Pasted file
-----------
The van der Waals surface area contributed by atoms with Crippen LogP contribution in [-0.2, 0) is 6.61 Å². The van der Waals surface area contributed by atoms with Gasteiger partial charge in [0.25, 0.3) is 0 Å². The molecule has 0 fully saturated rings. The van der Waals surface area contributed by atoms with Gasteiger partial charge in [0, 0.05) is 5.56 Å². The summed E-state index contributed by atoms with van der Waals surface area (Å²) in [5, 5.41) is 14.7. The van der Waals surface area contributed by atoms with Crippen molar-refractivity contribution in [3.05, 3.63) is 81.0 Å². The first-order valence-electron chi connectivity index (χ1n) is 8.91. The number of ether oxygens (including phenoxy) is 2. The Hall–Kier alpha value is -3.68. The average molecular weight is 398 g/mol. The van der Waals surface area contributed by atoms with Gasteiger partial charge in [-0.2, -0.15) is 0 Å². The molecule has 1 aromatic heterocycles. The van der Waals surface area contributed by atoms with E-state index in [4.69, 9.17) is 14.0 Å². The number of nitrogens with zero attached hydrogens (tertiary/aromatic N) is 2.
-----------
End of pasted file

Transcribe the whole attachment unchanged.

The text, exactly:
The van der Waals surface area contributed by atoms with Crippen LogP contribution in [-0.2, 0) is 6.61 Å². The van der Waals surface area contributed by atoms with Gasteiger partial charge in [0.25, 0.3) is 0 Å². The molecule has 0 fully saturated rings. The van der Waals surface area contributed by atoms with Gasteiger partial charge in [0, 0.05) is 5.56 Å². The summed E-state index contributed by atoms with van der Waals surface area (Å²) in [5, 5.41) is 14.7. The van der Waals surface area contributed by atoms with Crippen molar-refractivity contribution in [3.05, 3.63) is 81.0 Å². The first-order valence-electron chi connectivity index (χ1n) is 8.91. The number of ether oxygens (including phenoxy) is 2. The Hall–Kier alpha value is -3.68. The average molecular weight is 398 g/mol. The van der Waals surface area contributed by atoms with Gasteiger partial charge in [-0.2, -0.15) is 0 Å². The molecule has 1 aromatic heterocycles. The van der Waals surface area contributed by atoms with E-state index in [4.69, 9.17) is 14.0 Å². The number of nitrogens with zero attached hydrogens (tertiary/aromatic N) is 2.